‘I think it can be quite cathartic for art to explore the pandemic’: Actor Ian Hallard’s debut play Adventurous premieres online

In Features, Interviews, London theatre, Online shows, Plays, Quotes by Emma ClarendonLeave a Comment

The actor chatted to us about his debut play ‘Adventurous’ which is being produced online by the Jermyn Street Theatre.

Hi Ian, thanks so much for talking to me. For those who haven’t heard about Adventurous – what is it about?
It’s about two single, middle-aged people who have ventured into the world of online dating, just as the pandemic hits. So they have to meet and get to know each other on Zoom. The play then follows the ups and downs of their relationship as lockdown is lifted and they can finally meet in real life.

Where did the inspiration for the play come from?
I was talking to Tom Littler, the artistic director at Jermyn Street Theatre, about writing a two-hander for when they could finally reopen. I wanted to write something for me and my friend, Sara Crowe. We’ve worked together twice before and she’s just such a delightful person and a brilliant comic actor. (It makes life so much easier to have someone in mind, as you can really write to their strengths and even imagine how they might deliver a particular line.) When it became clear that it was going to take a little longer than we first thought before we could actually perform on stage again, Tom suggested we mount an online production.

Could you tell me more about the characters at the centre of the story?
They’re both quite conservative and reserved, so their first meeting is a little awkward to say the least. As one of them says: “It’s quite scary putting yourself out there again.” Richard is a recently separated History teacher: he’s a bit of a fusspot and is a little scarred by his 18-year marriage to Lois, whom he describes as ‘high maintenance’.

Ros, meanwhile, has spent most of her life caring for her older sister, who was a demanding patient with a life-long grudge against Princess Diana. Ros is kicking herself for not taking the plunge into the world of online dating sooner. I thought there was some comic potential to be mined in the story of these nervous, conservative people from Tunbridge Wells negotiating both the etiquette and the technology of a ‘Zoom romance’.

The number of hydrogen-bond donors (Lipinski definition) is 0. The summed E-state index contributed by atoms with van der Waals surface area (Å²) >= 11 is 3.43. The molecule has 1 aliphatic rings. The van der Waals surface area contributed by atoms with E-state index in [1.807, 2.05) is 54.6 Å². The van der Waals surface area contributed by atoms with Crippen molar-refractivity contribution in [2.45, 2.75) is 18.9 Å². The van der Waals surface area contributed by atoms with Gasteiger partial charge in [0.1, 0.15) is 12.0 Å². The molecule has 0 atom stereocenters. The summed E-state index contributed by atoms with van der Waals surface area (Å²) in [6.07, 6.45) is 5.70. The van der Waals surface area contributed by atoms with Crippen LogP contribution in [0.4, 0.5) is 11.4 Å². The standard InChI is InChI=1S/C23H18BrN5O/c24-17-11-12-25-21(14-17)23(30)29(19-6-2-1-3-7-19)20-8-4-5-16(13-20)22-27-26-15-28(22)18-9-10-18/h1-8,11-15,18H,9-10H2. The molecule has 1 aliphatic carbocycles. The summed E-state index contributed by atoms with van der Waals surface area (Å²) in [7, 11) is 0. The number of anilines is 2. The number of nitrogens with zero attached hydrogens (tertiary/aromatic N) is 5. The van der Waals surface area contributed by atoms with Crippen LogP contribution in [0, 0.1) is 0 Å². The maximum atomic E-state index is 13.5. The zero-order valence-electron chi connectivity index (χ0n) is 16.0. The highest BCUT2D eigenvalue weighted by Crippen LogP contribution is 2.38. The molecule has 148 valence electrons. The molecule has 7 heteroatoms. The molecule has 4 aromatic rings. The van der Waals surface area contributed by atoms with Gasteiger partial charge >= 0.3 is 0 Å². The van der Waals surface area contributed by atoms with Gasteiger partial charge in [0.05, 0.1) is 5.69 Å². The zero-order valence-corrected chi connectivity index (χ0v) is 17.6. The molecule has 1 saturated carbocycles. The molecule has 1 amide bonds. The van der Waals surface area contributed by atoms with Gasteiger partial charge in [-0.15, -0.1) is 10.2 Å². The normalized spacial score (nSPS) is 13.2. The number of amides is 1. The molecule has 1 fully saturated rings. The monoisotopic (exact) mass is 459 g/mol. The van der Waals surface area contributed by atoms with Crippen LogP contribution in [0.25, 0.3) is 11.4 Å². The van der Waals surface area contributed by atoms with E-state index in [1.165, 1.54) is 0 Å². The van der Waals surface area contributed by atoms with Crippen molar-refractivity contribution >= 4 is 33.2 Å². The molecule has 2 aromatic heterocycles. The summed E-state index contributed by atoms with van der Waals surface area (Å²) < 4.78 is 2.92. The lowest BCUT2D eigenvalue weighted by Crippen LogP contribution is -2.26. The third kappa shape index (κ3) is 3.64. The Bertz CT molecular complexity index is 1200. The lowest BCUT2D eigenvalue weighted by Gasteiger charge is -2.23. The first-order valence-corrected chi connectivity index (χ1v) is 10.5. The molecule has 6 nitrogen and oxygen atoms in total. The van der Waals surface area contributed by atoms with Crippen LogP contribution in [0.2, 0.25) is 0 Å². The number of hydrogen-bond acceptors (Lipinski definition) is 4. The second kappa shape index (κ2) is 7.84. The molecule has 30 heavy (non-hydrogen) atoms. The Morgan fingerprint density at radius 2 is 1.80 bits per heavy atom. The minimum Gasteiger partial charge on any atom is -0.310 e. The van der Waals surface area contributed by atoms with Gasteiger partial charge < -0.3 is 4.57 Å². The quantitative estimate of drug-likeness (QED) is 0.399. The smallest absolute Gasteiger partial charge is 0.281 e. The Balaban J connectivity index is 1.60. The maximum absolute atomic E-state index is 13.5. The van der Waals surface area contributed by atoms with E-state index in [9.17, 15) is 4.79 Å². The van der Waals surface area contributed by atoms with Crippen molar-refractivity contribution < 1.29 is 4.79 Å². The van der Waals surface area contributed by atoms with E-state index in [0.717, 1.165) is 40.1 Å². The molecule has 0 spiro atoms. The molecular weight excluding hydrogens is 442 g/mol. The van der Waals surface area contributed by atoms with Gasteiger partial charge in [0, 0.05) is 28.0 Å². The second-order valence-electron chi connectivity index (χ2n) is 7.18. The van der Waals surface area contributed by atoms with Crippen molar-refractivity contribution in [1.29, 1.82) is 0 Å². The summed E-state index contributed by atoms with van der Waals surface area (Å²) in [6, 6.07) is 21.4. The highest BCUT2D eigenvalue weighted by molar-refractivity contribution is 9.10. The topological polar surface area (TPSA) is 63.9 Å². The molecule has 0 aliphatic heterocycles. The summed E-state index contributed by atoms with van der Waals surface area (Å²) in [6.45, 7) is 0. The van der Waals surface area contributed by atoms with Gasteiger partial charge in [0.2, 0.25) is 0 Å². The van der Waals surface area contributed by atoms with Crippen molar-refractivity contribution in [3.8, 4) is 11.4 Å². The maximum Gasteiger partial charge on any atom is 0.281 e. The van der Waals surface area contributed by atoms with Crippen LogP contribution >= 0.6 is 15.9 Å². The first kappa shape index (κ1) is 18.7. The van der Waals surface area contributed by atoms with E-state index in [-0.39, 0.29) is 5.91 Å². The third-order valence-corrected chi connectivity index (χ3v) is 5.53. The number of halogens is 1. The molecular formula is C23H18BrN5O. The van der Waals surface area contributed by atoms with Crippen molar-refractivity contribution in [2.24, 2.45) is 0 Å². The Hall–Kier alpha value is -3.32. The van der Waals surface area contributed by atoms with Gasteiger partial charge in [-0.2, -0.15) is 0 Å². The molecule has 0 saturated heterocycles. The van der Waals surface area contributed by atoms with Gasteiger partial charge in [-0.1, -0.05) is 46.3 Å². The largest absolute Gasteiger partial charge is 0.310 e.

How does it feel to be getting it staged?
It’s very exciting. I started writing scripts about 18 months ago, and last March, I’d just had a meeting with a couple of theatres to discuss scheduling the first play that I’d written. We all know what happened next, so the pause button has been pressed on that particular project for now. I’m very grateful to Tom and Jermyn Street for the opportunity to get something that I’ve created actually out there for people to – hopefully – enjoy. I’ve spent the last year lamenting the fact that I started to write plays, just as everybody had to stop making them!

What do you hope that audiences will take away from Adventurous?
Well, principally, I hope they have a laugh. It is a comedy, after all! And although it is set during lockdown, it isn’t about lockdown, if you know what I mean. I think all creative people have been wondering what their audiences’ appetite would be for productions that are set during the past year. Does anyone really want to be reminded of this hellish experience or will they just want some escapism? But actually, I think it can be quite cathartic for art to explore the pandemic. It’s been such an isolating experience for us all, it can even be helpful to see fictional characters going through similar emotional turmoil as the rest of us.

Do you think the pandemic will change the way that people date and fall in love? I think it kind of has already. I have a friend who ended up moving in with his new boyfriend last year – far earlier than they planned to. Basically that was because Dr Jenny Harries gave people that weird ultimatum last March that couples had to make the decision either to co-habit or just not see each other for the next few months! I think a lot of the guidance and regulations from the government have been based on the assumption that everybody is in a conventional relationship with 2.5 children. Single people – and their emotional and sexual needs – have kind of been ignored. But presumably, when and if life returns to normal, although people may still find each other online and make that initial connection there, the need to be together in the flesh will be as strong as ever!

How would you describe the play? Tom Littler came up with the tagline ‘the unexpected story of two single souls with an unstable connection’, which I thought was rather brilliant. ‘Unstable Connection’ would actually have been a pretty good alternative title for the play!

By Emma Clarendon

Adventurous will be streaming from the 16th to the 28th March.

Emma Clarendon on FacebookEmma Clarendon on InstagramEmma Clarendon on RssEmma Clarendon on Twitter
Emma Clarendon
Emma Clarendon studied drama through A-Level before deciding she was much better suited to writing about theatre than appearing onstage. She’s written for a number of online publications ever since, including The News Hub and Art Info. Emma set up her own blog, Love London Love Culture, in April 2015 and tweets at LoveLDNLoveCul.
Read more...

Tags: , , , , , , , ,

Emma Clarendon on FacebookEmma Clarendon on InstagramEmma Clarendon on RssEmma Clarendon on Twitter
Emma Clarendon
Emma Clarendon studied drama through A-Level before deciding she was much better suited to writing about theatre than appearing onstage. She’s written for a number of online publications ever since, including The News Hub and Art Info. Emma set up her own blog, Love London Love Culture, in April 2015 and tweets at LoveLDNLoveCul.

Leave a Comment